Pagina 12 (Argentina)
by Roque Casciero
TRANSLATION by Stephanie on forum
The collaboration between Mark Lanegan (ex Screaming Trees) and Greg Dulli (ex Afghan Whigs) began as a joke during an interview and finally became a reality. In a while they are coming over here.
When a band involves an encounter between musicians who already have an extensive and well known body of work, there is often much planning and calculation behind the project (think, for example, of Velvet Revolver or Audioslave). However, The Gutter Twins, the collaboration between Mark Lanegan (ex Screaming Trees) and Greg Dulli (ex Afghan Whigs) originated as a joke between them: "I had an encounter with a journalist who lives in Rome and whom I suppose had interviewed Mark, who called me asking about the Gutter Twins," recalls Dulli in a telephone conversation with NO. "I responded that I did not know what this was, because the truth was I had no idea, and he told me that it was my band with Mark Lanegan. Then I responded, 'Oh, that sounds interesting, I need to ask Mark.' The joke is that Mark made up the name and everything. And in addition it was a name that had a lot of meaning."
Los Gemelos del Zanjón had individually had their moments of fame and infamy in the 90s: their bands had been successful during the reign of "alternative" rock and there had been moments during their addictions (Greg to cocaine, Mark to heroin and crack), that they had survived, in part, thanks to their friendship. Lanegan and Dulli had even lived together and collaborated on each other's projects, but had never even considered forming a band together until Lanegan made the joke in the Italian press. It was fortunate they did, because Saturnalia, the disc that united them as The Gutter Twins, was a creative peak: a dense album, a journey through profound feelings with death lurking in the background.
The tour for the album ended in November 2008, but then some friends of the pair asked a favor: as Harlem (?) celebrated a twenty year anniversary, a request was made for an acoustic show with Lanegan and Dulli. This inspired a small tour of the West Coast of the United States, and, the next month, a visit to South America.
But, surely, the history of the Gutter Twins will not end here, even as both Twins are involved in multiple other projects: Lanegan will record and tour with Soulsavers, is ready for a third album with Isobel Campbell (ex Belle and Sebastian) and plans a solo record; Dulli is working on the next Twilight Singers album. "It is obvious that the next Gutter Twins record will not be the next thing that we do," says Lanegan, always direct and to the point. "But we are friends and enjoy playing together, so there is no reason to think that we will not end up making another record together."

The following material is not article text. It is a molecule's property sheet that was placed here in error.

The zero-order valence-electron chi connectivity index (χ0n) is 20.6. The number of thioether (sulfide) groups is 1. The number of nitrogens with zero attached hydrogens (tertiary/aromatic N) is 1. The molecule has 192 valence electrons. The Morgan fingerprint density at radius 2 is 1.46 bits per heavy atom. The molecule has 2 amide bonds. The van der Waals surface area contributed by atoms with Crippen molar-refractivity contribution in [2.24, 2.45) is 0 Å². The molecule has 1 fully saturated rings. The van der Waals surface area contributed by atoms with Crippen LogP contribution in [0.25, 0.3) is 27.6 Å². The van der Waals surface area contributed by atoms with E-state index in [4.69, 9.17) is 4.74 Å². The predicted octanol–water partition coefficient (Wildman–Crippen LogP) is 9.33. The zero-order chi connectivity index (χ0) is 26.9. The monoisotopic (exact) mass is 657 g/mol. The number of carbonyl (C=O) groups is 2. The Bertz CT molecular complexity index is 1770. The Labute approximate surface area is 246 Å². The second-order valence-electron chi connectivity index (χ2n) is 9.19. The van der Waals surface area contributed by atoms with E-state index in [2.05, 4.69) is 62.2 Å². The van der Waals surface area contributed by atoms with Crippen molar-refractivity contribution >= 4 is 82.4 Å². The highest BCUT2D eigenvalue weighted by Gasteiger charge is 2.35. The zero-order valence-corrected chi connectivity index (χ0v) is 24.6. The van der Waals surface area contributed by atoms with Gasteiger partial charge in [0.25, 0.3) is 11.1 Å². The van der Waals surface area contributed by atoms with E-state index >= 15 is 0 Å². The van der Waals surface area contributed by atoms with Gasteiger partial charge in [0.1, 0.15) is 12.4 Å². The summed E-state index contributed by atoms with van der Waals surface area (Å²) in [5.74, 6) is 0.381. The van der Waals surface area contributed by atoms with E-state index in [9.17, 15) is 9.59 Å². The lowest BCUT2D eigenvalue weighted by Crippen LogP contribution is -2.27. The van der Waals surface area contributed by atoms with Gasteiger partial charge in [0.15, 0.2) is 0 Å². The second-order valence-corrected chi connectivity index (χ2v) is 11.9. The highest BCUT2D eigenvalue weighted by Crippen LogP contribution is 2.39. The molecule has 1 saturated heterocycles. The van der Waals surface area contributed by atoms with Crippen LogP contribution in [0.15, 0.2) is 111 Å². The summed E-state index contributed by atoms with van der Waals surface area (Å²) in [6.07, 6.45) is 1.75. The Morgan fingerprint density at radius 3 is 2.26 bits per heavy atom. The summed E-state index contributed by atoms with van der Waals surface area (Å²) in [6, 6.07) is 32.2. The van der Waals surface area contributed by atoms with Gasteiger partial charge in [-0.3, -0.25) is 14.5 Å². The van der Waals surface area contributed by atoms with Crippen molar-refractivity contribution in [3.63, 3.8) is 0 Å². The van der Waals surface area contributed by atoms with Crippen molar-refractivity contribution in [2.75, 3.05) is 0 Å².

-Is it difficult to translate the atmosphere of the record to an acoustic setting?
Mark: You will have to judge when you come see us play. I don't think that it was that difficult, to make it work. It's different, but no less powerful.
Greg: If the song is good, you can play it on a kazoo and it will still be good (laughs). Look: two guitars, a piano, and three voices (they are touring with the singer and guitarist Dave Rosser) can make a lot of noise. This has surprised me. Mark prefers to do acoustic shows, while I like to play with the band.
Mark: In reality I like both things. But it is a major challenge to play acoustically. It is a little more intimate and a little more uncomfortable, therefore a little more [personal (?)]
-Why are you involved in so many projects? Is one channel for your music no longer enough?
Mark: The opportunities are there and I am able to work with musicians that I like and respect, and this helps maintain my interest in making music.
Greg: I don't believe that you should only have one channel. If you're in a group that is so successful that you have to play every two years, like U2 or something like that, I can understand; but I'm not in that situation. I have a lot of things I want to do and I simply do them. I've played with three or four different groups in the last three years, and all of them were fantastic, different, and worth the effort to me.